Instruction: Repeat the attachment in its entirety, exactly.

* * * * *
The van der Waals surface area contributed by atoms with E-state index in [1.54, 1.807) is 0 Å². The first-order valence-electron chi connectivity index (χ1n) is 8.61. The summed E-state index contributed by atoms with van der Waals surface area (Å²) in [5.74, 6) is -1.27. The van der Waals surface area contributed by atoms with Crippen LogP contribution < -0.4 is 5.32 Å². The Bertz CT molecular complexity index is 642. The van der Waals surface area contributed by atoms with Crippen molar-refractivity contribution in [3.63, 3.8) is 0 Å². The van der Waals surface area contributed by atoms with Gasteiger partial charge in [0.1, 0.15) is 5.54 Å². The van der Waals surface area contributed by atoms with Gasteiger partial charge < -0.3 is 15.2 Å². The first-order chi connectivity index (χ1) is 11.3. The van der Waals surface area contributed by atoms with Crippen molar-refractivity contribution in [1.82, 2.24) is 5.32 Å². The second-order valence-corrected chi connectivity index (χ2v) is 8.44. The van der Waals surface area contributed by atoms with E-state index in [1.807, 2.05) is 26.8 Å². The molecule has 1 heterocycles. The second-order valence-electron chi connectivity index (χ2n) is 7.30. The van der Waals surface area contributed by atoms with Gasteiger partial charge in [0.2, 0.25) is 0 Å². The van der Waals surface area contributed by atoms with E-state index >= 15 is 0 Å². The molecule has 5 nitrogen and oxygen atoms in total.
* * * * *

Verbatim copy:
The van der Waals surface area contributed by atoms with E-state index in [1.54, 1.807) is 0 Å². The first-order valence-electron chi connectivity index (χ1n) is 8.61. The summed E-state index contributed by atoms with van der Waals surface area (Å²) in [5.74, 6) is -1.27. The van der Waals surface area contributed by atoms with Crippen LogP contribution < -0.4 is 5.32 Å². The Bertz CT molecular complexity index is 642. The van der Waals surface area contributed by atoms with Crippen molar-refractivity contribution in [3.63, 3.8) is 0 Å². The van der Waals surface area contributed by atoms with Gasteiger partial charge in [0.1, 0.15) is 5.54 Å². The van der Waals surface area contributed by atoms with Gasteiger partial charge < -0.3 is 15.2 Å². The first-order chi connectivity index (χ1) is 11.3. The van der Waals surface area contributed by atoms with Crippen molar-refractivity contribution in [1.82, 2.24) is 5.32 Å². The second-order valence-corrected chi connectivity index (χ2v) is 8.44. The van der Waals surface area contributed by atoms with E-state index in [1.807, 2.05) is 26.8 Å². The molecule has 1 heterocycles. The second-order valence-electron chi connectivity index (χ2n) is 7.30. The van der Waals surface area contributed by atoms with Gasteiger partial charge in [0.2, 0.25) is 0 Å². The van der Waals surface area contributed by atoms with E-state index >= 15 is 0 Å². The molecule has 5 nitrogen and oxygen atoms in total.